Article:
Re: Debug python programs

Discussion in 'Python' started by Jeremy Jones, Sep 11, 2003.

  1. Jeremy Jones

    Jeremy Jones Guest

    * York () wrote:
    > Hi, anybody,
    >
    > Would you please recommend some good softwares/methods for
    > tracking/debugging python codes.
    >
    > Thanks,
    > York


    You've got lots of options.

    1) Your standard insertion of "print" statements throughout the code. A
    lot of times, this is good enough to get the job done. I typically set an
    instance variable named DEBUG for each class that I create (in __init__,
    set self.DEBUG = 0 or 1). Then I have lots of
    if self.DEBUG:
    print "whatever" #insert debug statements here
    It's not the most elegant thing, but man, has it come in handy when you
    don't need a full-blown debugger. (Segue into number 2)

    2) Python comes with a pretty good debugger built in. Here are the docs:
    http://www.python.org/doc/current/lib/module-pdb.html

    3) pychecker. I know, I know, I know - it's not a debugger. But if you
    point it at your code, it'll inspect it and can help you uncover some
    mistakes that can bite you in the rear.

    4) trace.py. Never used it, but it's in the standard distribution now
    under Tools/scripts. (I'm including this line item since you mentioned
    "tracking". I guess this is what you mean?)

    HTH


    Jeremy Jones
     
    Jeremy Jones, Sep 11, 2003
    #1
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  2. Jeremy Jones

    Peter Abel Guest

    Jeremy Jones <> wrote in message news:<>...
    > * York () wrote:
    > > Hi, anybody,
    > >
    > > Would you please recommend some good softwares/methods for
    > > tracking/debugging python codes.
    > >
    > > Thanks,
    > > York

    >
    > You've got lots of options.
    >
    > 1) Your standard insertion of "print" statements throughout the code. A
    > lot of times, this is good enough to get the job done. I typically set an
    > instance variable named DEBUG for each class that I create (in __init__,
    > set self.DEBUG = 0 or 1). Then I have lots of
    > if self.DEBUG:
    > print "whatever" #insert debug statements here
    > It's not the most elegant thing, but man, has it come in handy when you
    > don't need a full-blown debugger. (Segue into number 2)
    >
    > 2) Python comes with a pretty good debugger built in. Here are the docs:
    > http://www.python.org/doc/current/lib/module-pdb.html
    >
    > 3) pychecker. I know, I know, I know - it's not a debugger. But if you
    > point it at your code, it'll inspect it and can help you uncover some
    > mistakes that can bite you in the rear.
    >
    > 4) trace.py. Never used it, but it's in the standard distribution now
    > under Tools/scripts. (I'm including this line item since you mentioned
    > "tracking". I guess this is what you mean?)
    >
    > HTH
    >
    >
    > Jeremy Jones


    Try boa:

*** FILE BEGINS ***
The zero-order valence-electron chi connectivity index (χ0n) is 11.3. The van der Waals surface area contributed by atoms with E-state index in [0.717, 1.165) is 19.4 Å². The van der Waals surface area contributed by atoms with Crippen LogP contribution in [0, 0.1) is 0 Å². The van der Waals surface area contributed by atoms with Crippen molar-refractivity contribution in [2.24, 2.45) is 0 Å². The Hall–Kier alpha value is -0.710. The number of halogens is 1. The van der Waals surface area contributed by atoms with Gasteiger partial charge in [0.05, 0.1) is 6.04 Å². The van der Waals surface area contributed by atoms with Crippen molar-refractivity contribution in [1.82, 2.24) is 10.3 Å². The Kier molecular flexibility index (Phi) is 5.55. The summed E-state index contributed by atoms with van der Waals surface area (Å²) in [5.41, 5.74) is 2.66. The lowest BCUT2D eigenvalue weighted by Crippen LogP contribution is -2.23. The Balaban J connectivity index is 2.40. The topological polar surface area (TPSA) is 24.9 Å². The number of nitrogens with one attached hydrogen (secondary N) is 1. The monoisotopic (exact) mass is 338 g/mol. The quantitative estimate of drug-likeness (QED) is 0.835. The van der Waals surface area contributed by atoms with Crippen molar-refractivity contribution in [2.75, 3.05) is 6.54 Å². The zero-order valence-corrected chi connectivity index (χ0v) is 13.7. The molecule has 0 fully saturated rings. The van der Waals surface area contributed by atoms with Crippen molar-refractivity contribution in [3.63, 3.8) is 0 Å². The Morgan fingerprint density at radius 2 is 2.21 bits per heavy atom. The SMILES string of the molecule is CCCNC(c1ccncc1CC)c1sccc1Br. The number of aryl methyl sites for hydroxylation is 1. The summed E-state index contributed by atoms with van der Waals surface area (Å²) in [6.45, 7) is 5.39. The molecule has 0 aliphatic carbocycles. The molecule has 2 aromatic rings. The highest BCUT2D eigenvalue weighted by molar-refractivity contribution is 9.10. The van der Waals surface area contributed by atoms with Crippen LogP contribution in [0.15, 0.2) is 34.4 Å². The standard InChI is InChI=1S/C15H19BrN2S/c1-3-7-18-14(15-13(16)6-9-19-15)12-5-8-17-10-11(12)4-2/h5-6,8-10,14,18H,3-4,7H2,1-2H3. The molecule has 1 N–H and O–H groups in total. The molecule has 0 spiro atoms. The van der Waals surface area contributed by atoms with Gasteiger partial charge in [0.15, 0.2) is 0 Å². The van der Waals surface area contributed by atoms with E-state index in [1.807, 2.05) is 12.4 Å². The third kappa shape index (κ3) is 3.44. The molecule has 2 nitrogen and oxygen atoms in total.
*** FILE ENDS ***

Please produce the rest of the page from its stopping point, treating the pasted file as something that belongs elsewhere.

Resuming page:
http://boa-constructor.sourceforge.net/

    At the moment it is
    "Project of the month: Boa Constructor" at
    http://sourceforge.net/potm/potm-2003-08.php

    Regards
    Peter
     
    Peter Abel, Sep 11, 2003
    #2
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  3. Jeremy Jones

    Guest

    I have found a combination of the logging and optparse modules to be a
    very effective alternative to #1 (Both come standard with 2.3 or you
    can download/install them yourself). That way I just hand my script
    --debug, sprinkle my code where I want with log.debug("message") and
    voila! I get debug messages and the code looks much cleaner.

    I can also do the same with whatever modules I create and import by
    calling getLogger() at the top of the module
    ie. log = logging.getLogger("auto_test")

    import logging
    from optparse import OptionParser

    p = OptionParser()
    p.add_option("", "--debug", action="store_const", const=1, default=0,
    dest="debug", help="Print out debug information")

    log = logging.getLogger("auto_test")
    handler = logging.StreamHandler()

    if opts.debug == 1:
    log.setLevel(logging.DEBUG)
    format = logging.Formatter("%(asctime)s %(levelname)-3s
    [%(module)s:%" \
    "(lineno)d] %(message)s")
    else:
    log.setLevel(logging.INFO)
    format = logging.Formatter("%(asctime)s %(levelname)-3s
    %(message)s")

    handler.setFormatter(format)
    log.addHandler(handler)

    Gotta love the snake!

    --ERick


    Jeremy Jones <> wrote in message news:<>...
    > * York () wrote:
    > > Hi, anybody,
    > >
    > > Would you please recommend some good softwares/methods for
    > > tracking/debugging python codes.
    > >
    > > Thanks,
    > > York

    >
    > You've got lots of options.
    >
    > 1) Your standard insertion of "print" statements throughout the code. A
    > lot of times, this is good enough to get the job done. I typically set an
    > instance variable named DEBUG for each class that I create (in __init__,
    > set self.DEBUG = 0 or 1). Then I have lots of
    > if self.DEBUG:
    > print "whatever" #insert debug statements here
    > It's not the most elegant thing, but man, has it come in handy when you
    > don't need a full-blown debugger. (Segue into number 2)
    >
    > 2) Python comes with a pretty good debugger built in. Here are the docs:
    > http://www.python.org/doc/current/lib/module-pdb.html
    >
    > 3) pychecker. I know, I know, I know - it's not a debugger. But if you
    > point it at your code, it'll inspect it and can help you uncover some
    > mistakes that can bite you in the rear.
    >
    > 4) trace.py. Never used it, but it's in the standard distribution now
    > under Tools/scripts. (I'm including this line item since you mentioned
    > "tracking". I guess this is what you mean?)
    >
    > HTH
    >
    >
    > Jeremy Jones
     
    , Sep 12, 2003
    #3
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